Imagine this scenario…your lean Six Sigma (LSS) team has just finished implementing an improvement that saves your organization $5M. Your team celebrates and shares a video on LinkedIn explaining the project and how your team achieved the results, and the next morning you check on the video stat’s to find out 3 million people have viewed the video!
This scenario is commonly described as something that’s “gone viral”. While the example I provide here might be a Utopian LSS dream, what I want to share in this post is learning from things that go viral online, and how we as LSS professionals can use these viral lessons to help our efforts go viral in our own organization.
So what makes something go viral? Typically, there are three ingredients to creating a viral scenario:
1. Simplicity – easy to understand and quickly apply.
2. Relatable – something that can be shared by many.
3. Location – positioned somewhere it will be seen by the masses.
Keep it simple.
This is perhaps the biggest lesson we as LSS professionals need to learn. The process of LSS is in general quite complicated. I find that this is one of the reasons that draws many of us to the profession and methodology. We MBB’s and BB’s love technical stuff, numbers, lots of decimal places, complicated software, etc. We can usually spot a bullet point out of place on a PowerPoint slide from a mile away and tell the difference between 11 and 12 font!
Unfortunately, what attracts many of us to LSS is exactly what deters the masses from embracing it. Never have I come across a client who has told me that LSS is a perfect fit for the complexity they have been looking to add to their already complex work life – nobody is looking for more complexity, so quit trying to over complicate LSS!
If our goal is to spread the LSS “gospel” and get more people using the methodology to solve tough business problems we have to make it easier to use. One simple way to do this is by starting with the goal I share with all my clients at the start of a project, which is to use as few LSS tools as possible in the shortest amount of time that leads to achieving the project goal.
Where we tend to go sideways is by introducing too many tools when more tools almost never leads to more results. What more tools usually leads to is more complexity, more project cycle time, more frustrated team members, and more of a chance LSS will have a no chance of spreading throughout your organization so keep it simple.
Keep it real.
When something goes viral it’s because it’s relatable to you and those you associate with. When we encounter something we can relate to we’re more likely to explore it further.
How we can keep LSS real is by using stories and having a greater understanding of the challenges and frustrations often encountered by those we work with. To really understand the challenges other people in your organization are facing you need to get out and do what I refer to as shaking hands and kissing babies. You won’t gain much in understanding the problems of the people you want to help until you get out of your office and connect with the people in your organization.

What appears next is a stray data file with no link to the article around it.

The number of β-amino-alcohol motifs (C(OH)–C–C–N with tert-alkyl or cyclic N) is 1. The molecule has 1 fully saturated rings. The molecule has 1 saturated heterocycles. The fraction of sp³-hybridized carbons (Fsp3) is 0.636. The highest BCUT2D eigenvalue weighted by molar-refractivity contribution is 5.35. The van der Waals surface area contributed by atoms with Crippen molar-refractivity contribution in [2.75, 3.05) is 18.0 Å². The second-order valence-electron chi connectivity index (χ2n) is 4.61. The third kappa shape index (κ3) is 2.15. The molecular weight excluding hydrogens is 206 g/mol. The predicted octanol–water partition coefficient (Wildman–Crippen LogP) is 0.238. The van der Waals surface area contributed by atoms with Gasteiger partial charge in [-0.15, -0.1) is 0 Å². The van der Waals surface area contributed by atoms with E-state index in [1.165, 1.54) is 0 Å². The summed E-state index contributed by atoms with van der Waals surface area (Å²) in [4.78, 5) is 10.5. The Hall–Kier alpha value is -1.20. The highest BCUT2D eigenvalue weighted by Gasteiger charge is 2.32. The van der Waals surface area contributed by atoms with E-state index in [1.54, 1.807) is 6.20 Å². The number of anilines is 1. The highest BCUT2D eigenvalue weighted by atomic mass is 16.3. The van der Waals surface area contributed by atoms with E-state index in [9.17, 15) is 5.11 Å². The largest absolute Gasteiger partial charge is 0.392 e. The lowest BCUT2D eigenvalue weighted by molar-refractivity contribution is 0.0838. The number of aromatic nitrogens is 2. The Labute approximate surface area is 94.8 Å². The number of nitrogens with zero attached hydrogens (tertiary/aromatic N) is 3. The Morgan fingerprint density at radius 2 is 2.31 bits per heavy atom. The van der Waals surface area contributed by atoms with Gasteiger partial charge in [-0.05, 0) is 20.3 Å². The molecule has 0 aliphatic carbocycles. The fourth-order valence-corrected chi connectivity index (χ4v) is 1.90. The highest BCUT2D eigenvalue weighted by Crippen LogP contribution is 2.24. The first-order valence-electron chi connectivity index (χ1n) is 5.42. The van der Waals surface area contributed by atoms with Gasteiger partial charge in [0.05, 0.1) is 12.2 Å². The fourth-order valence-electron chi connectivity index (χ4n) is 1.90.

What will surprise you is that most people face similar problems throughout an organization such as having too much to do and not enough time; reducing costs; increasing efficiency; improving quality; increasing customer satisfaction; getting more out of the people they manage, etc. In essence, every person in an organization has one common goal – to get better at what they do each and every day. LSS is a great way to help others improve regardless of what they do or where they do it.
Make it visible.
If you can’t see it no one will know it exists. This is probably the easiest of the three viral ingredients to implement. Start with where people hang out and make LSS visible in those areas.
Consider sharing project stories in the conference rooms where people meet. Use pictures and very few words to tell a project story or an application of a simple tool. Use bright colors that cause people to take notice.
Other areas to think about are where people spend time waiting for something like documents at a printer, food in a microwave in an employee lunch area, and maybe even in the bathroom. Anywhere people meet or wait is a good opportunity to catch their attention.
Spreading the LSS “gospel”.
I often tell my clients that LSS projects really have two key goals. The obvious goal is to improve a process by fixing a specific problem, but this is really a secondary goal. The primary goal of LSS is to spread the LSS gospel (also known as the “good” news) throughout an organization so that every day people solve tough problems instead of stepping over them.
When people start to understand LSS doesn’t have to be overly complicated, and they can relate to how LSS may help them fix a problem that’s been nagging at them for a long time they will begin to embrace it.
So get started planting a LSS virus in your organization by keeping it simple, relatable, and making it visible. In time the virus will become contagious and positive change will begin to take hold.
One final thought I’ll leave you with is to start with your leadership team. They are the most contagious group in your organization and will infect faster than any single person can. As goes a leadership team so goes an organization!